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Abstract. We establish a decidability boundary of the model checking problem for infinitestate systems defined by Process Rewrite Systems (PRS) or weakly extended Process Rewrite Systems (wPRS), and properties described by basic fragments of actionbased Linear Temporal Logic (LTL). It is known that the problem for general LTL properties is decidable for Petri nets and for pushdown processes, while it is undecidable for PA processes. As our main result, we show that the problem is decidable for wPRS if we consider properties defined by formulae with only modalities strict eventually and strict always. Moreover, we show that the problem remains undecidable for PA processes even with respect to the LTL fragment with the only modality until or the fragment with modalities next and infinitely often. 1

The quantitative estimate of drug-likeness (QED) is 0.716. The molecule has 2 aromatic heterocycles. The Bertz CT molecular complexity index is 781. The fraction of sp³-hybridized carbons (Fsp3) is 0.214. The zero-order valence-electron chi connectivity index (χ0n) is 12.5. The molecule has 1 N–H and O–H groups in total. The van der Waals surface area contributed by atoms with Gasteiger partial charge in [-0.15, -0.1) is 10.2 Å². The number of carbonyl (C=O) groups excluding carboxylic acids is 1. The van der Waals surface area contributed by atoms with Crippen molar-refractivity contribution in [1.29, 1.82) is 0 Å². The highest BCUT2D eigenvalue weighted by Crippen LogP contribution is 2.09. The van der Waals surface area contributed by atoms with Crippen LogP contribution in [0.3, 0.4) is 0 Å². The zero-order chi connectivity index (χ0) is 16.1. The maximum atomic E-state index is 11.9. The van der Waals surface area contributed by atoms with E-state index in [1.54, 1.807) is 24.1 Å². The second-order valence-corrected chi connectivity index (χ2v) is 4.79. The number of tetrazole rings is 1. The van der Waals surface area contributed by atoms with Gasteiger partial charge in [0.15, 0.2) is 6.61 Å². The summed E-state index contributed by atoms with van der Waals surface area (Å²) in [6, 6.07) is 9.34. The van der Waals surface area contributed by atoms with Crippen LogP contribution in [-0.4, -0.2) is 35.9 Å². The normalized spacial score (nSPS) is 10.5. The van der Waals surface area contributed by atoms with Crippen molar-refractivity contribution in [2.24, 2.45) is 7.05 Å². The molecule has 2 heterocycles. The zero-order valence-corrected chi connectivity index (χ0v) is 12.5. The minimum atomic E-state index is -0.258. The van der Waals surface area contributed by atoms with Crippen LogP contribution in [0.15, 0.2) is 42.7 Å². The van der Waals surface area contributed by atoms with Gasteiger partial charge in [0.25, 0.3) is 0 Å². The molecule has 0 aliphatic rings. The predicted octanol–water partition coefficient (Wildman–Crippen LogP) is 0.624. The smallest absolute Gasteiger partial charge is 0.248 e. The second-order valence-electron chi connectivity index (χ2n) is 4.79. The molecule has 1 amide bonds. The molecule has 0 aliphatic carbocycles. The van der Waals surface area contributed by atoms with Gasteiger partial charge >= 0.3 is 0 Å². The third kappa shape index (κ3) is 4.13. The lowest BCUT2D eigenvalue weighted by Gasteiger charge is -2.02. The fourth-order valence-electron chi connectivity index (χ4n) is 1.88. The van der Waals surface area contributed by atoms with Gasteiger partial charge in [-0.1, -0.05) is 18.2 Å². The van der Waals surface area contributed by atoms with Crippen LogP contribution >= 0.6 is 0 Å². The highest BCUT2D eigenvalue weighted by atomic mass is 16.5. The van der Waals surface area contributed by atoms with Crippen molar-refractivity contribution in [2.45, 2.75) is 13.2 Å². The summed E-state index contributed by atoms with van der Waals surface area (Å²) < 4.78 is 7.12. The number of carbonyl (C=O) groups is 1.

Algorithmic metatheorems for decidable LTL model checking over infinite systems
"... By algorithmic metatheorems for a model checking problem P over infinitestate systems we mean generic results that can be used to infer decidability (possibly complexity) of P not only over a specific class of infinite systems, but over a large family of classes of infinite systems. Such results n ..."
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Cited by 8 (1 self)